Cruising this time of year is not quite as enjoyable as summer time or in the Tropics. This is our first winter on-board as we have previously been further north in tropical climates. Wet, cold weather, confined space dampness, too cold for swimming, unable to dinghy ashore due to weather, Storms, strong winds, lightening, not to mention the hail storm we experienced, give me summer any day. Our winter clothing we brought in NZ has become our best friend over the winter months, with the NZ black woollen shearer's singlet ranking number one. We lived most winter days in our woollen singlets. At present we are in Broken Bay, the spring weather still bringing cold southerly winds.
This is where I apologise to my readers, as I'm experiencing writers block while writing this piece, so I'm going to end it here. I started this piece ages ago and kept thinking someday I'll be able to improve greatly on it, however it hasn't happened, so this is all you get. With the promise of improvement with my next write up. At present we are anchored in Blackwattle Bay/Sydney Harbour.
The Mighty Clarence River
05 October 2017
The Mighty Clarence River 6/10/2018
“One of the dominant features of the Clarence Valley region is the mighty Clarence River, a river of adventure. With 100 charted islands it is the second largest river in Australia with over 400km of pristine water from source to sea (Clarence sailing & cruising guide)”.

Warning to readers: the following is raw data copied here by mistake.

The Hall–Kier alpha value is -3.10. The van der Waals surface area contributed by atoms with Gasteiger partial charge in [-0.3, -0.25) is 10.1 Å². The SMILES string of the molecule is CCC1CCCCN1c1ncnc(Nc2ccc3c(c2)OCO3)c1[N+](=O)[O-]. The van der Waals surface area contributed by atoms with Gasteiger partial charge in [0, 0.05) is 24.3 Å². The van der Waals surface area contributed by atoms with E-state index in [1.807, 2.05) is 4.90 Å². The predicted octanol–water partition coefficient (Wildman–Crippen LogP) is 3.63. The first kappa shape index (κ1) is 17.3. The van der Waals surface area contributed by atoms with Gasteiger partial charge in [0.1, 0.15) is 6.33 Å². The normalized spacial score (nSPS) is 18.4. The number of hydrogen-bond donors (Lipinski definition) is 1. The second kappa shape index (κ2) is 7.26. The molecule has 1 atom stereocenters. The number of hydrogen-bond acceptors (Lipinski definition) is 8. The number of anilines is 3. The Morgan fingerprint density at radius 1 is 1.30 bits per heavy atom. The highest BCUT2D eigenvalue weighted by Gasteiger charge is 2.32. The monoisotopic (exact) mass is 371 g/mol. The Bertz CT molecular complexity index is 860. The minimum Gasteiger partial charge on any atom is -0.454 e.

After a well rested night anchored in Iluka Bay/Clarence River, a plan was made. It was decided to motor up the river to Grafton and then on returning down the river we would stop off and anchor so as to explore the different townships along the way.
Our trip up to Grafton took a couple of days, hay, you can do it in a day but we were in no hurry so took our time. From Iluka we motored up to Harwood where we had booked the required lifting of the Harwood Bridge for us to go under as Kestrel’s height is 14m. The Harwood Bridge clearance above mean high water springs is 8.5m closed and 36.5m open. Booking requires 24hrs notice, we were lucking another yacht had booked the opening so this worked out good for us. We also had two cable ferry crossings to navigate and two overhead power cables to clear. This was all done with great precision by Captain Gerd.
Continuing upstream we first anchored at Brushgrove. On waking in the morning it was most spectacular as we were surrounded by fog. On clearing slowly, I got some great pictures (check out gallery). From here we motored up to Ulmarra, in which we docked on the pontoon and spent a night here. We met some friends Rick & Kate and had lunch at the pub. Great spot as it edged on the river bank of the Clarence.
After our night in Ulmarra we motored up to Grafton, this is as far upstream as we can go as the Grafton Bridge doesn’t lift. We spent several days here exploring the township, topping up our supplies of fresh produce, collecting mail and our usual visit to the local laundromat. We had a night on land with Rick and Kate, thank you both for your hospitality. From here we motored downstream to Ulmarra and spent a couple of night anchored and explored the small township with its galleries, antique, brick-a-brack shops, cafes and local pub. It has the best second hand book shop I’ve ever seen. If you’re a book lover, this is a must see. I’m not a book lover, but I was impressed.